Rod and Staff English Handbook. Crockett, Ky.: Rod and Staff Publishers, 1983.

And here is my favorite thesaurus:

Urdang, Laurence, editor. The Synonym Finder. Emmaus, Pa.: Rodale Press, 1978.

Break up your narrative with photos 
Photos not only give interest but they allow your reader to pause during a long narrative. You may not have any actual photos of your ancestor but you can pull in photos that represent the time and place your ancestor lived. There are many copyright free photos available. In the previous article I mentioned my 3rd great-grandfather Mathew Patton who was wounded at the Battle of Shiloh. He later died at Buckner Hospital in Gainesville, Alabama. There is a cemetery where Buckner Hospital once stood and Mathew was most assuredly buried there though his grave is unmarked. There are dozens of Confederate markers in this cemetery that just say "Unknown." I included one of these photos (with permission from the photographer) .

The Alabama State Archives has an original flag of Mathew's company in their possession and they had a photograph of it. I asked the Archives for permission to use the photograph which they gave. While Mathew was away, his wife and children were in poverty. Blount County, Alabama did a special inventory of families who were left behind to make sure they had enough provisions. Seeing what provisions his family had and didn't have was sobering. I included an image of that section of the court minute book page. Shortly after Mathew and his wife Charlotta married, they migrated from Madison County, Georgia to Cherokee County, Alabama. I had background documentation showing that the most likely reason was for better farming land. I included a map that I created using Google Earth Pro showing where the two places were relative to each other as well as the actual distance. These are just a few ideas. The possibilities are limitless.

You can also break up the narrative by using section headings 
There are many different ways you can go with this. You can break it up by time periods, seasons of a person's life, by places they lived if they migrated a lot, etc.

Write like you are talking to an audience
You want your writing to be engaging and have a good flow. Conversational style is good but avoid the first person. You don't want statements in your narrative such as, "I then went to the courthouse and found their marriage record." You want the narrative to be about your ancestors and not about you.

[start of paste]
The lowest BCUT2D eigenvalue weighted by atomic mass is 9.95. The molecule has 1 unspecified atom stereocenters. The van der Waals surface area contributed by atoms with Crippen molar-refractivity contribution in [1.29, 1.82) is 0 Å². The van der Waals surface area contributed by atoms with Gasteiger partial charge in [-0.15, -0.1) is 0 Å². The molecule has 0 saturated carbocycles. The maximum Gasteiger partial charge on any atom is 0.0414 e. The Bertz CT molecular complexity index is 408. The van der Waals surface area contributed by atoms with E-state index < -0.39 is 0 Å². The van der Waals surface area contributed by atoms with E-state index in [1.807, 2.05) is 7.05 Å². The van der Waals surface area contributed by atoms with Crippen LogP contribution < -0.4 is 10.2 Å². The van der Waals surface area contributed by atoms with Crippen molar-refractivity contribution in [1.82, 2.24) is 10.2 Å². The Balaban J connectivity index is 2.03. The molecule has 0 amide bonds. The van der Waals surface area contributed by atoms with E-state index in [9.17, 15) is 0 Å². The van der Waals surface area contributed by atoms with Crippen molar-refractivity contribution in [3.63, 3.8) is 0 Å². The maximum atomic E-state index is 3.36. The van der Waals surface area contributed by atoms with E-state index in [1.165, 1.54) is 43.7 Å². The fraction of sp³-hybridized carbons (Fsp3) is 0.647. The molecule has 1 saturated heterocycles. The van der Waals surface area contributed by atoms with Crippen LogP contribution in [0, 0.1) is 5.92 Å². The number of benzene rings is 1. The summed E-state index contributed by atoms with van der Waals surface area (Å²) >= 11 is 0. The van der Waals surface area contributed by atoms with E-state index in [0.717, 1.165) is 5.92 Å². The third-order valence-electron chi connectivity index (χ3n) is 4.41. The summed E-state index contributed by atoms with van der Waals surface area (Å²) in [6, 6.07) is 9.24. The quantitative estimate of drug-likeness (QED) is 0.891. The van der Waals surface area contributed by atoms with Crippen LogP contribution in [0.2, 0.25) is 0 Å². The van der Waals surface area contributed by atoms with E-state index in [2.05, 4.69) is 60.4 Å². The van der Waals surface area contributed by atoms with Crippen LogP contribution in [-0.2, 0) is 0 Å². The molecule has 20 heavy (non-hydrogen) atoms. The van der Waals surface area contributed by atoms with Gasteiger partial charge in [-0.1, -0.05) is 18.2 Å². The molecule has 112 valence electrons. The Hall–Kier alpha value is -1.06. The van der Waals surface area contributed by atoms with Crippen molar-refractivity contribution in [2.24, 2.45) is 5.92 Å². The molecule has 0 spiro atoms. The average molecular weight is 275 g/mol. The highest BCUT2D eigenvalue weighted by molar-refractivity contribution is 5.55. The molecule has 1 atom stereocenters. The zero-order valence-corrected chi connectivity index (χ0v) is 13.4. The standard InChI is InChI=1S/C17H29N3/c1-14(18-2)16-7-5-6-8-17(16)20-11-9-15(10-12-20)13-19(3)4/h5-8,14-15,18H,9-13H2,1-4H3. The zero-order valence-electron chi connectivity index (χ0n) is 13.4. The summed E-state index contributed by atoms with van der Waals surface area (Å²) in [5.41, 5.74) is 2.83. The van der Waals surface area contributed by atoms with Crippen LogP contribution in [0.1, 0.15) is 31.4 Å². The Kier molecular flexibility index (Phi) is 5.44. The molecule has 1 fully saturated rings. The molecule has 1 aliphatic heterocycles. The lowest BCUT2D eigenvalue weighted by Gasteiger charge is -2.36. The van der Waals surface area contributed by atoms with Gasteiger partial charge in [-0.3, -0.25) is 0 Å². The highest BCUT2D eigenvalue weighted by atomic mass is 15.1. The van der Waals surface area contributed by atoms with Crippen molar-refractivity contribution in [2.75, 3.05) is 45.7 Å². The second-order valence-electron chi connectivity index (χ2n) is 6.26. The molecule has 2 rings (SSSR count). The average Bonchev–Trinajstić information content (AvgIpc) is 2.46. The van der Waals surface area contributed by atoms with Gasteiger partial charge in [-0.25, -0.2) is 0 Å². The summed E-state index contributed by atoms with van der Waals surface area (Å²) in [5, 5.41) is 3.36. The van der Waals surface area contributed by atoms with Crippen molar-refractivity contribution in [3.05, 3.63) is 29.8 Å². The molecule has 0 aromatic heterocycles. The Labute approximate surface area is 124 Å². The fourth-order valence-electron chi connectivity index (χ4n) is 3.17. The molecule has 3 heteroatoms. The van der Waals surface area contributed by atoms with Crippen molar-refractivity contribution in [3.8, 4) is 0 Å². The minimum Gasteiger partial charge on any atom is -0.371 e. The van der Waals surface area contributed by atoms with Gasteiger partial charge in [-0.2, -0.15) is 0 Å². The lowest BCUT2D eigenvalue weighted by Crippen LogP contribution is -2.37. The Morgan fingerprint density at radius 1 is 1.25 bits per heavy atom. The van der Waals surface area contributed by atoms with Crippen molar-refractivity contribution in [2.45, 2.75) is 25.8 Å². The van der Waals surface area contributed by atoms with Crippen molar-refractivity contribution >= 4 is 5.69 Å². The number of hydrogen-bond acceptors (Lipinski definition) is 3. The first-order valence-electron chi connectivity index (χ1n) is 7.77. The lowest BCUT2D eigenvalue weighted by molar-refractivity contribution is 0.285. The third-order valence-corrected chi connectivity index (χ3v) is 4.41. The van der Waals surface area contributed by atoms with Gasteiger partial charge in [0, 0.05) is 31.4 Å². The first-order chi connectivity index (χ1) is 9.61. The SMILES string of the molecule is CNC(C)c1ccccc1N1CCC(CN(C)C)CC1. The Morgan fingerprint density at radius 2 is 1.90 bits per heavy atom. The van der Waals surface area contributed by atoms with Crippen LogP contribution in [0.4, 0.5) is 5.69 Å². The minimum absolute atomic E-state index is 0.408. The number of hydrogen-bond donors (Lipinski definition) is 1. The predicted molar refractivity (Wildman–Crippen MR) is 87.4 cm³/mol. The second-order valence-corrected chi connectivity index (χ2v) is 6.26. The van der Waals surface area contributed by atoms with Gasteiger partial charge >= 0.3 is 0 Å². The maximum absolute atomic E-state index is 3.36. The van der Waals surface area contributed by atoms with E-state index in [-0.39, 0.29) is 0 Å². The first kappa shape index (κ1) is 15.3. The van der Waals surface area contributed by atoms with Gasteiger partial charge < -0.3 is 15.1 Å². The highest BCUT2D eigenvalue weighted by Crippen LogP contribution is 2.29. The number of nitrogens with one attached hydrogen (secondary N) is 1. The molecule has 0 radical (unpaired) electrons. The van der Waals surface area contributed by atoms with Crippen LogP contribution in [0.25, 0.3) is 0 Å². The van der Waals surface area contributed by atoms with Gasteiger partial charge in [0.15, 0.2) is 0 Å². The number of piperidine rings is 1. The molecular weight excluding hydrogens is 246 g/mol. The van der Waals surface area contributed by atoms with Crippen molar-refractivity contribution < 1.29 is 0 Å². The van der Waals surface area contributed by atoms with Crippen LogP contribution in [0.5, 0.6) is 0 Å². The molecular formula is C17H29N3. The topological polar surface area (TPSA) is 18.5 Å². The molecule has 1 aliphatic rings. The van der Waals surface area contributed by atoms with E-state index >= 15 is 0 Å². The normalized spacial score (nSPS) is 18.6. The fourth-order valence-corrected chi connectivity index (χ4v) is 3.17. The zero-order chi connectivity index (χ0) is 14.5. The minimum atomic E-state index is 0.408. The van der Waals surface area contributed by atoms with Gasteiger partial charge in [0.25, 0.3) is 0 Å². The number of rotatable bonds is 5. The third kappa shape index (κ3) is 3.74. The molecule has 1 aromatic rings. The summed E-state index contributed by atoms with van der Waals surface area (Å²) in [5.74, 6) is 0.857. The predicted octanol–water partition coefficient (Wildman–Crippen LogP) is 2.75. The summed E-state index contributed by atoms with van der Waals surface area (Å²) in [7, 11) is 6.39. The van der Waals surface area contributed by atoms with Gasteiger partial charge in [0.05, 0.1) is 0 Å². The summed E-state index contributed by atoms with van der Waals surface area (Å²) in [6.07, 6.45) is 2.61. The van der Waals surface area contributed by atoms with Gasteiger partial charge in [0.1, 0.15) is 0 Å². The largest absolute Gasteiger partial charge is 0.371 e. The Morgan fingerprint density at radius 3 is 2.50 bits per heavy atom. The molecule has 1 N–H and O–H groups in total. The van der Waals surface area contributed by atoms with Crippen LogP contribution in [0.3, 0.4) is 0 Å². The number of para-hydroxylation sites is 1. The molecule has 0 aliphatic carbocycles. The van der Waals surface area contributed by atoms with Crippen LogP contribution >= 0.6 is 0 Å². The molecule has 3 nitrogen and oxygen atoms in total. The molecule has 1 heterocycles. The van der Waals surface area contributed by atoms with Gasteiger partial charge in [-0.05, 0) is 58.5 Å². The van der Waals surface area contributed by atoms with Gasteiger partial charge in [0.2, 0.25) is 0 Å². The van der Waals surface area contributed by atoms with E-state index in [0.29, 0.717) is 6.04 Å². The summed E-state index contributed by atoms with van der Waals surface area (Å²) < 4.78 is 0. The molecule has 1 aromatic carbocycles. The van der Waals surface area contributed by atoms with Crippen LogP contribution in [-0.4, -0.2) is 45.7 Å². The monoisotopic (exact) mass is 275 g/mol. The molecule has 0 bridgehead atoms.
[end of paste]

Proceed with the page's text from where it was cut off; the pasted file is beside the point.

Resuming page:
Don't forget to cite your sources
Even though you are writing a narrative that doesn't mean you don't have to cite your sources. The last one I did had 165 footnotes. But it really depends on how much information you've acquired about your ancestor.

 Now that you have a beautifully written biography what do you do with it? You don't want your ancestors to be forgotten so you need to tell their stories to others. There are many ways you can "publish" your biographies. You can send them to relatives, start your own blog, or submit your writings to a local historical society journal. You might even think big and self-publish a book with the history of an entire family group. It is very easy to self-publish using on-demand printing. Two of the most popular companies are Lulu and Blurb.

I hope I have motivated you to dig a little deeper into the lives of your ancestors so that they aren't merely a list of names and dates in your genealogy file. 

Michele Simmons Lewis, CG
® is part of the Legacy Family Tree team at MyHeritage. She handles the enhancement suggestions that come in from our users as well as writing for Legacy News. You can usually find her hanging out on the Legacy User Group Facebook page answering questions and posting tips.


Bringing an Ancestor to Life

Bringing an Ancestor to Life

One of my pet peeves is when a researcher reduces a person to a laundry list of vital statistics. I realize that only people from the deep south will understand this analogy but “grits without salt is WORSE than bland.”  That is how I view family trees that don’t include biographical information. Our ancestors were real people who led interesting lives. It is the genealogist's job to tell their stories.

Researching the time period and the location is ESSENTIAL
You must take the time to research what was going on when your ancestor lived. It will help you understand why he did the things that he did. Local history books are a great resource, especially those that were written close to the time period you are working with. You will find these on Google BooksInternet ArchiveHathiTrust Digital Library, Project Gutenberg, and Family History Books (FamilySearch). Many are out of copyright and can be read in their entirety. The newspaper is one of your best resources even if you never find your ancestor's name in print. Not only can you learn about your ancestor's specific community but also what was going on in the country at that time that might have been a concern to him.

Research their personal experiences